So much for safe havens. In just one day, gold plunged $149 and it is now down 29% from its 2011 peak. Silver is down a gob-smacking 53% from its high. The entire metals complex has been soft lately, from copper to aluminum to palladium. But itâ€™s the precious metals that are getting clobbered.
While itâ€™s too soon to know if goldâ€™s rally is really over, many analysts are already issuing judgment. Some say the commodity supercycle is over. Others say gold is falling because the economic data in China is weak. Still others say it is because the growth data in the US is strong. An even less persuasive explanation is Cyprus, where authorities are selling off their excess gold reserves as part of their rescue plan.
Perhaps the simplest explanation is that the panic that started it all is finally dissipating. When the global financial crisis struck in 2008, markets froze, panic spread that a new depression was at hand, and gold surged for the next three years. In July 2011, McAlinden Research argued that gold was losing its luster and could eventually plunge. As it happens, gold peaked in September 2011 and began trending slightly downward as the global economy edged back from the precipice, a new depression was averted, and the sense of panic began gradually dissipating.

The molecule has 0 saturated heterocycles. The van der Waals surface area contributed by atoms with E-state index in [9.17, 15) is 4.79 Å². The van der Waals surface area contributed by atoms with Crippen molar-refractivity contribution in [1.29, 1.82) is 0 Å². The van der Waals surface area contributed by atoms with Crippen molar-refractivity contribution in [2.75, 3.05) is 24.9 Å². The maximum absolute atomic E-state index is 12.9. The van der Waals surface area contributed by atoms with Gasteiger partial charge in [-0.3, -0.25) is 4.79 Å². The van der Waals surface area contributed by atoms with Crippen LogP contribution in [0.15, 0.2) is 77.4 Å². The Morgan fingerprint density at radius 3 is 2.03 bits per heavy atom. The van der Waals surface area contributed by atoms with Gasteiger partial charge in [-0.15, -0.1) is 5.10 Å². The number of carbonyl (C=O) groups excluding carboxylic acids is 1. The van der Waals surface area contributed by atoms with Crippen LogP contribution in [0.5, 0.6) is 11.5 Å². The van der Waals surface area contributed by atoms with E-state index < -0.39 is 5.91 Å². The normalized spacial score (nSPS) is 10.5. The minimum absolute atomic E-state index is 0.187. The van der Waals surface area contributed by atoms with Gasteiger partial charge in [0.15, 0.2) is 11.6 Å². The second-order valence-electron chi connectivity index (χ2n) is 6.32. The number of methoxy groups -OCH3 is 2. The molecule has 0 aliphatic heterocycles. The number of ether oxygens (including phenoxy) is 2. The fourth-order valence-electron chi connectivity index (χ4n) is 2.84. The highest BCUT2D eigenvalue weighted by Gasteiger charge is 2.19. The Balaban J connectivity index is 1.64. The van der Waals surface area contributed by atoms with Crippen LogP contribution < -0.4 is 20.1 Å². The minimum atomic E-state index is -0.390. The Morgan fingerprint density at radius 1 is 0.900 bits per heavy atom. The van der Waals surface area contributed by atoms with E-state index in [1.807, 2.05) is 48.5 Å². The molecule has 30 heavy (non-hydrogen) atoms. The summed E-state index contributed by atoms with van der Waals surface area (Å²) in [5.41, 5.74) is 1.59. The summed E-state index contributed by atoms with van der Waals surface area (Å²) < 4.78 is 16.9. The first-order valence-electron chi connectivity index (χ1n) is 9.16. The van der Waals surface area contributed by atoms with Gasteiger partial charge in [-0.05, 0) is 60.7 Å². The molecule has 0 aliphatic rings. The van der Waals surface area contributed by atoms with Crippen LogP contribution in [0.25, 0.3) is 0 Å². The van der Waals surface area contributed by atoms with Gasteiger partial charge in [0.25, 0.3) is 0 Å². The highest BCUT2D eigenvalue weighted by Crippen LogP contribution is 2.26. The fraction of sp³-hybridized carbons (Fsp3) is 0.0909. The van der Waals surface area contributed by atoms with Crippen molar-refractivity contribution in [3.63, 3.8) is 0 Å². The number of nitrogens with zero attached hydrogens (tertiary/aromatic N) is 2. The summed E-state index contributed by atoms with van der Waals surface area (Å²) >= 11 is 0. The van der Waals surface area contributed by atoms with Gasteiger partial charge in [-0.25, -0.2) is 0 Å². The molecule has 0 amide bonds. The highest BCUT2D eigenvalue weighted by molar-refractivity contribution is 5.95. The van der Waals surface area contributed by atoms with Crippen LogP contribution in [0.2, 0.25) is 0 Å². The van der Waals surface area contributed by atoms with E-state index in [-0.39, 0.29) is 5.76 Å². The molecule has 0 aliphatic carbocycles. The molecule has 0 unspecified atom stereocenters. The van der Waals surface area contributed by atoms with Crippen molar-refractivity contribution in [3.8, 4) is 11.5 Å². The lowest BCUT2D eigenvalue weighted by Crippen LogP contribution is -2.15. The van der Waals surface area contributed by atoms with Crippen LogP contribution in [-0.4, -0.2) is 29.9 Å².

And now the plunge. At least three events have combined to accelerate the un-panic trade in gold: equities are hitting new highs as greed displaces fear in the markets, recent volatility notwithstanding; the US housing sector, which took the blame for starting the crisis in the first place, is now turning up; and many Fed policymakers are credibly signaling that the high-water mark of easy monetary policy has been reached. All three events helped to push perceptions to a tipping point. While problems remain, the prospect of an utter collapse of the global economy is vanishing into thin air, and with it the panic that powered the surge in gold in the first place.
The last bear market in precious metals lasted thirty years, so the current sell-off might just be getting started. But even a prolonged bear market could be punctuated by sharp rallies that are occasioned by fresh outbreaks of new panics. The Fedâ€™s massive epic experiment with quantitative easing itself, to take one leading candidate, could eventually feed a sharp increase in the money supply and cause inflationary pressures to rise faster than the Fed is able to turn monetary policy around.
Warren Hatch, PhD, CFA
Chief Investment Strategist
McAlinden Research - a division of Catalpa Capital Advisors, LLC.